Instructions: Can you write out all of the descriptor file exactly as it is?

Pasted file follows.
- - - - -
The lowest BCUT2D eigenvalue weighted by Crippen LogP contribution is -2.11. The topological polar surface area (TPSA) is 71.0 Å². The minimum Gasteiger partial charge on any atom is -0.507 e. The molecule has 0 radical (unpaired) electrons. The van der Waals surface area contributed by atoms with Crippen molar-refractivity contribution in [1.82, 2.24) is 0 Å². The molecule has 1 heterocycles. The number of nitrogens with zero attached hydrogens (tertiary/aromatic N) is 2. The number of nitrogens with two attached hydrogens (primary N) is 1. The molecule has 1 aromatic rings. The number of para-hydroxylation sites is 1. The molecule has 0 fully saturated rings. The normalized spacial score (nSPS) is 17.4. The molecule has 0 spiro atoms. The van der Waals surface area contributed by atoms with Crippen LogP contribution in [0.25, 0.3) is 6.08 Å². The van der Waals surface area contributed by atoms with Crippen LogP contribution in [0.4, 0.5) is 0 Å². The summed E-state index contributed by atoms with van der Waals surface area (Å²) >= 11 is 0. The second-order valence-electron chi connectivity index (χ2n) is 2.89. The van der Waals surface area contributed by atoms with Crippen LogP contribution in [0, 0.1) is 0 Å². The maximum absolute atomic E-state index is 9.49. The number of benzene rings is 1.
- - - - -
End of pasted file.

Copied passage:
The lowest BCUT2D eigenvalue weighted by Crippen LogP contribution is -2.11. The topological polar surface area (TPSA) is 71.0 Å². The minimum Gasteiger partial charge on any atom is -0.507 e. The molecule has 0 radical (unpaired) electrons. The van der Waals surface area contributed by atoms with Crippen molar-refractivity contribution in [1.82, 2.24) is 0 Å². The molecule has 1 heterocycles. The number of nitrogens with zero attached hydrogens (tertiary/aromatic N) is 2. The number of nitrogens with two attached hydrogens (primary N) is 1. The molecule has 1 aromatic rings. The number of para-hydroxylation sites is 1. The molecule has 0 fully saturated rings. The normalized spacial score (nSPS) is 17.4. The molecule has 0 spiro atoms. The van der Waals surface area contributed by atoms with Crippen LogP contribution in [0.25, 0.3) is 6.08 Å². The van der Waals surface area contributed by atoms with Crippen LogP contribution in [0.4, 0.5) is 0 Å². The summed E-state index contributed by atoms with van der Waals surface area (Å²) >= 11 is 0. The second-order valence-electron chi connectivity index (χ2n) is 2.89. The van der Waals surface area contributed by atoms with Crippen LogP contribution in [0, 0.1) is 0 Å². The maximum absolute atomic E-state index is 9.49. The number of benzene rings is 1.